Ge’ula Cave is located at the foot of the hilltop of Vardiyya neighborhood in Haifa, c. 15 m above Nahal Tan—a tributary of Nahal Giborim. An excavation of the cave in 1958–1964 (Wreschner 1967) focused on two chambers (A, B; Fig. 1), which had been preserved from a large cave damaged by quarrying during the British Mandate period. Only Chamber B (c. 50 sq m) revealed prehistoric finds: three archaeological strata that contain animal bones and flint artifacts; human remains were also found, in the lower stratum (Arensburg 2002). All the finds were attributed to the Middle Paleolithic period.

The site and its surroundings were surveyed and cleared mechanically of vegetation and a rockfall. Remains of animal bones and flint artifacts, including Middle Paleolithic tools, were collected in the area of Chamber B. In the area of Chamber A, animal bones and flint artifacts were discerned in a sediment profile in the cliff and in a layer of breccia.

The 2016 excavation season focused on two new chambers (C, D) discovered north of Chamber B; on a sediment profile found in a natural rock chimney; and on an area of breccia found between Chamber A and the chimney.


Chambers C and D. The openings of these two small spaces (Figs. 2, 3) are c. 5 m apart; the two chambers are connected by a long, narrow corridor (length c. 4 m; Fig. 4). The opening into Chamber C was identified at the time by Wreschner (1967: Fig. 2). The stratigraphic sequence identified in both chambers comprises three strata (Fig. 5) that conform to Wreschner’s description of Chamber B. The lower stratum (3; thickness 0.10–0.15 m) is a compact dark brown sediment containing numerous animal bones, two human teeth and a few flint objects; some of the bones and flint artifacts appear burned. A rockfall separated Stratum 3 and the stratum above it (2; thickness 0.15 m)—friable dark brown sediment containing numerous animal bones and a few flint objects attributed to the Middle Paleolithic period. The upper stratum (1; thickness 0.2 m) consisted of friable light gray soil with numerous animal bones, some of them modern.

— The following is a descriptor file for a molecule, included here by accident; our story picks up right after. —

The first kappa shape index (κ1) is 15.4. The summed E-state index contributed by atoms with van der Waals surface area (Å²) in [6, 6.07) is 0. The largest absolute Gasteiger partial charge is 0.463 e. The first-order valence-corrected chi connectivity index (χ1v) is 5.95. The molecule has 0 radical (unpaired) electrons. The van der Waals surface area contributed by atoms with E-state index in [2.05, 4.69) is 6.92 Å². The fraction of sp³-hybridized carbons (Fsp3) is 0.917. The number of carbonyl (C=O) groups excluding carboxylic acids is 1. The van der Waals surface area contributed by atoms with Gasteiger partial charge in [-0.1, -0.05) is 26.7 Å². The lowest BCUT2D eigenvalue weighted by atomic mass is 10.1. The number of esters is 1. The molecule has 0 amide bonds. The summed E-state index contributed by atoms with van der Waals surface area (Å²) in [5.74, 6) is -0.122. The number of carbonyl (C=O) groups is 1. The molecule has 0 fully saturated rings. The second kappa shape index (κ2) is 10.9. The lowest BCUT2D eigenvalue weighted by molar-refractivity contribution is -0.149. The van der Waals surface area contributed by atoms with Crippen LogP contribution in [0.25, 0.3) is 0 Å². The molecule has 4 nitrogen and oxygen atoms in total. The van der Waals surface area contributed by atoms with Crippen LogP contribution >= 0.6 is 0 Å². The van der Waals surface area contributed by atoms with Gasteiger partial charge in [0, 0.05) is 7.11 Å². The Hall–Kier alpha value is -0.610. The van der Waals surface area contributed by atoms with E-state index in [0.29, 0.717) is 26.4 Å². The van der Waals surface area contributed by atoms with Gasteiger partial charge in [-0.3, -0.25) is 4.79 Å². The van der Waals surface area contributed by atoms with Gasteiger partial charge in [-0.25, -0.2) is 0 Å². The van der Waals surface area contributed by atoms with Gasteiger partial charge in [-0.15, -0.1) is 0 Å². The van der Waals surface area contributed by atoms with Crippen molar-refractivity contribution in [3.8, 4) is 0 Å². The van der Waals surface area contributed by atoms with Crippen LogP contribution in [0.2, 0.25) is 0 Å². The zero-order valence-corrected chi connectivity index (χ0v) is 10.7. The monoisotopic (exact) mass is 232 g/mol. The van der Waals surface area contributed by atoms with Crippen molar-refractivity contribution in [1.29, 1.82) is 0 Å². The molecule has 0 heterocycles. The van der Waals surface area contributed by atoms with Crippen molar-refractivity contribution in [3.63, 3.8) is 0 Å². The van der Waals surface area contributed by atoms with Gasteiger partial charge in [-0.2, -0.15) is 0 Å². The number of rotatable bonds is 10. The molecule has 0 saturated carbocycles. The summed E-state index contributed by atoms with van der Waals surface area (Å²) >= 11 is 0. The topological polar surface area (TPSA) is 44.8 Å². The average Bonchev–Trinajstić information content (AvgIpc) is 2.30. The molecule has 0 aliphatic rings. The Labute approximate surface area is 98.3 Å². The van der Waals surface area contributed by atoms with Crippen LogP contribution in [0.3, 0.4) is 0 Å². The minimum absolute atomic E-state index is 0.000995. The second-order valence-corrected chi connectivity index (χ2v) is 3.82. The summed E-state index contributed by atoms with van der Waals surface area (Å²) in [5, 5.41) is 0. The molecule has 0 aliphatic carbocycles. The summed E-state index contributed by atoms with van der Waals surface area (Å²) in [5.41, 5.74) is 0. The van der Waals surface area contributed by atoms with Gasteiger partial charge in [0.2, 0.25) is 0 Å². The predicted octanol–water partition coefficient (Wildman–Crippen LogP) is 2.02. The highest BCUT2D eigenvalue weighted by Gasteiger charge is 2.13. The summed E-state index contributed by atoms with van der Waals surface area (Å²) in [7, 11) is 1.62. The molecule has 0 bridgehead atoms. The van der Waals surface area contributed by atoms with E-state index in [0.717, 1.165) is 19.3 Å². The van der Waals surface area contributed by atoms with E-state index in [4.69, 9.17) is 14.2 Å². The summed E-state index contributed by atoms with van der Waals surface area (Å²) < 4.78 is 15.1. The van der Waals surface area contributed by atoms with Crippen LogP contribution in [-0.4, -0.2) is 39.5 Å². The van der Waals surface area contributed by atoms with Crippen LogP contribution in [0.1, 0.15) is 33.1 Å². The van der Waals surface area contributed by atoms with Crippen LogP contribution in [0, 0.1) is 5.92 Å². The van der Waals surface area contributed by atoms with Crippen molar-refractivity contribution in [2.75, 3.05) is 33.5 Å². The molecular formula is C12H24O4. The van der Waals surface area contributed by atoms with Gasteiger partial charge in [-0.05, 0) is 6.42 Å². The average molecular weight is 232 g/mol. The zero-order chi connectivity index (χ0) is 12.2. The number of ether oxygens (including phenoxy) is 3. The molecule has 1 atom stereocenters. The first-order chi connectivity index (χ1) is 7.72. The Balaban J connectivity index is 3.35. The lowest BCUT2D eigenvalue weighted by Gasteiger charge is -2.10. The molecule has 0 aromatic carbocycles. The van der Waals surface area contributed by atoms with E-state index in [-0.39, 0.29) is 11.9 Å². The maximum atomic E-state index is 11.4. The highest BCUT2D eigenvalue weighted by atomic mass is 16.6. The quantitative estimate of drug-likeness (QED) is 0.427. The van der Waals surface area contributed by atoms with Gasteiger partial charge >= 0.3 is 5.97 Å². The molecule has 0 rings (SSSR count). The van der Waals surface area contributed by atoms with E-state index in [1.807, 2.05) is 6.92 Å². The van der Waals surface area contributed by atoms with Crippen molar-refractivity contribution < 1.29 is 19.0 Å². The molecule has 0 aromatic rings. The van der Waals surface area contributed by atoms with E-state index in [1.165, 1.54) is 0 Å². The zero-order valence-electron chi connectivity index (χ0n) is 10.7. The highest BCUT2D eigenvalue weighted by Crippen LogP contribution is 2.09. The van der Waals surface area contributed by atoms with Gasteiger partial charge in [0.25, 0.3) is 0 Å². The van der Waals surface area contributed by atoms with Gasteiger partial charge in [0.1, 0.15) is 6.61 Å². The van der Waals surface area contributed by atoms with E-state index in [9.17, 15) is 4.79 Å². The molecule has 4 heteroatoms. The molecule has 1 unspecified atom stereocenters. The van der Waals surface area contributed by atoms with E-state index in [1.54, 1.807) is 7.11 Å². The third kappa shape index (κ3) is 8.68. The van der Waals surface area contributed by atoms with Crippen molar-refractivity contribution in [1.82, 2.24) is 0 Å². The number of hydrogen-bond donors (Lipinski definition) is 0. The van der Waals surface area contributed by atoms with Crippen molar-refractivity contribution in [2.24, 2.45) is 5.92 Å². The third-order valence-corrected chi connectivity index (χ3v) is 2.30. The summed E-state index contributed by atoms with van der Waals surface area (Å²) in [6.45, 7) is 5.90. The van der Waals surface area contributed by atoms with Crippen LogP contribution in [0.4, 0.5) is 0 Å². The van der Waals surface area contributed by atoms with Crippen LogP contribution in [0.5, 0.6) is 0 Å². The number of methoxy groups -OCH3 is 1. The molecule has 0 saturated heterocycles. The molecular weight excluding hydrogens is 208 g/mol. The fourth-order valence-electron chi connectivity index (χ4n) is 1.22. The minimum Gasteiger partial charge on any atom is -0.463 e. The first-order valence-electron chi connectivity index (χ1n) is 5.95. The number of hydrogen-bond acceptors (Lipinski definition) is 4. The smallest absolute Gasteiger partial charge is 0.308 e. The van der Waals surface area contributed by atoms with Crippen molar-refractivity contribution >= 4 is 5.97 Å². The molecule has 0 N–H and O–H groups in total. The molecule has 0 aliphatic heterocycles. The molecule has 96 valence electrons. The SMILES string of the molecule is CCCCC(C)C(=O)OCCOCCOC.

The chimney. A rock chimney was identified in the cliff; it was filled with reddish sediment that penetrated the cave (Fig. 6). The sediment in the chimney was compact and contained layers of small stones. A small area (1.2 × 3.0 m) was excavated at the base of the chimney down to the rock shelf. The rock shelf and the layers of stones incline northward, apparently due to the collapse of the shelf, though it is unclear whether this occurred naturally or as a result of quarrying. A few finds were discovered in the layers of stones, including fragments of animal bones and flint items identified with the Middle Paleolithic period.


The breccia. A thick layer of breccia (c. 20 sq m; thickness 1–2 m; Fig. 7) abutted Chamber A. It contained numerous flint artifacts characteristic of the Middle Paleolithic period, as well as a few fragments of animal bones. It may be assumed that the layer of breccia represents the main activity area of the cave’s inhabitants. The original size of the layer could not be determined because it had been cut by quarrying in its northern and western parts, and its continuation to the south and east runs below the surface. Large rocks found above the breccia area were apparently part of the cave’s ceiling that had collapsed. It is unclear whether the cave once included Chambers B–D or was separate from them.